By the Blouin News Business staff

LNG-powered container ships: the industry’s future

by in Americas.

A container is loaded onto the Trinity container ship at a shipping terminal in Tokyo, Japan, on Tuesday, April 21, 2015. Bloomberg/Bloomberg via Getty Images

A container ship at a shipping terminal in Tokyo, Japan, April 21, 2015. Bloomberg/Bloomberg via Getty Images

The Isla Bella, the world’s first container ship powered by liquefied natural gas (LNG) launched on Saturday in San Diego. The ship’s maker, General Dynamics NASSCO, is now building a second LNG-powered ship for Sea Star’s TOTE subsidiary, to be delivered early next year. The cost of these two ships, which will serve the Jacksonville-Puerto Rico route, is $350 million. Sea Star’s President Tim Nolan said the company had two choices to comply with new EPA restrictions in the Caribbean, which go into full effect in 2019: install emission-limiting “scrubbers” in the diesel vessels it uses now, or build new LNG-powered ships. It chose to retire its old ships and invest in the future.

In 2010, the U.S. formally requested that the International Maritime Organization (IMO), an agency of the U.N., declare the waters around Puerto Rico and the U.S. Virgin Islands an “emission control area.” In 2011, the IMO did so, creating restrictions on nitrogen oxide, sulfur oxide, and other pollutants from shipping, which is a major source of emissions. The new restrictions will reduce environmental damage and the risk of asthma for residents in the area, and the cost of upgrading will be approximately $70 million in 2020, according to an EPA report.

A 2011 study found that the use of LNG could reduce carbon dioxide emissions from container ships by 20-25%. Ships would be faster and in the long run the use of LNG also would save money for some types of container ships. Isla Bella will reportedly reduce sulfur dioxide emissions by 98%, particulate matter by 99%, and nitrous oxide and carbon dioxide by 71%. Nolan wasn’t sure if the ships will reduce costs, because that depends in part on whether the price of oil goes up again. “It’s a 40-year investment — that’s the way we look at it,” Nolan said. “Because we have a commitment to the trade we have right now in Puerto Rico, and that’s a long-term commitment.”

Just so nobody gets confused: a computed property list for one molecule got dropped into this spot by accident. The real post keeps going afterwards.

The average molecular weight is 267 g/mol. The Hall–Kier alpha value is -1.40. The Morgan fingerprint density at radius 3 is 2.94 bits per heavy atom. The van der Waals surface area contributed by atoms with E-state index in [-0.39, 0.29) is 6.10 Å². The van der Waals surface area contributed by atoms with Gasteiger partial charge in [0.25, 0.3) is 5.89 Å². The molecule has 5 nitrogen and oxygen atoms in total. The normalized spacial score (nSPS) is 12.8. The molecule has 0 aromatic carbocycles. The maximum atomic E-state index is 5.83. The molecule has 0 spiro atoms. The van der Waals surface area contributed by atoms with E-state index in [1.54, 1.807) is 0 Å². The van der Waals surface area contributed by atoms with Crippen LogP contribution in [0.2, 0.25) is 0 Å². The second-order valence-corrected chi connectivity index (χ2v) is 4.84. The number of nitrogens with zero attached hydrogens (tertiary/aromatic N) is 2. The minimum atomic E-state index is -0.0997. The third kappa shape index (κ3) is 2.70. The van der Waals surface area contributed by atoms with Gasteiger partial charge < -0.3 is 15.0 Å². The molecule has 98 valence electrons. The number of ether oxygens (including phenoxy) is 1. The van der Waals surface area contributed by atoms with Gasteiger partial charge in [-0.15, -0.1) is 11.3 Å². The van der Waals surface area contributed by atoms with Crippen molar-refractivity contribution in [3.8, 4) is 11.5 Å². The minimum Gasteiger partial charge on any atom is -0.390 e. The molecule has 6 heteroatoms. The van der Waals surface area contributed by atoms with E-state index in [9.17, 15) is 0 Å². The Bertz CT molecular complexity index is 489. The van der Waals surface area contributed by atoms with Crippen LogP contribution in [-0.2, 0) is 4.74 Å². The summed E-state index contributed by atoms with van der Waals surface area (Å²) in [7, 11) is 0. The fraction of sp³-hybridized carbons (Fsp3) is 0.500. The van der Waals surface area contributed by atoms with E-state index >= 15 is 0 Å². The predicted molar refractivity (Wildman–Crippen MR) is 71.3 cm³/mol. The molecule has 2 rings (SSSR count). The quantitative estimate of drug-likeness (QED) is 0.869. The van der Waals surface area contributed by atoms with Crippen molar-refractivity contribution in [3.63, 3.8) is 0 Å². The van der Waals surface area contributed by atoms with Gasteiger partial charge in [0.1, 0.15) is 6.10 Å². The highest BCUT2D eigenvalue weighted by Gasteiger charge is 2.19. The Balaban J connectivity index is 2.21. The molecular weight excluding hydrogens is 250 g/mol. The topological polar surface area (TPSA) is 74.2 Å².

The Isla Bella uses dual-fuel engines that will operate primarily on LNG but are also capable of burning diesel when needed. Besides having greater efficiencies in energy use, the two GD NASSCO vessels have an increased available volume for refrigeration equipment, which is vital for shipping medicines, produce, and other products. The ships will almost double the amount of cargo that can be transported between Jacksonville and Puerto Rico per week, the company said.

The two ships’ financing is backed by a $324.6 million Federal Ship Financing Program (Title XI) loan guarantee from the U.S. Maritime Administration. In order to be eligible, vessels must be manufactured in American shipyards by American workers, thus promoting the growth and modernization of U.S. shipyards and the U.S. Merchant Marine.

Crowley Maritime Corp., another Jacksonville shipping company that has routes to Puerto Rico, is scheduled to finish construction of two LNG-powered ships by 2017, according to the company’s website. The Isla Bella is the first of many more LNG-fueled ships that will be built, especially if the price of oil (and diesel) goes up again.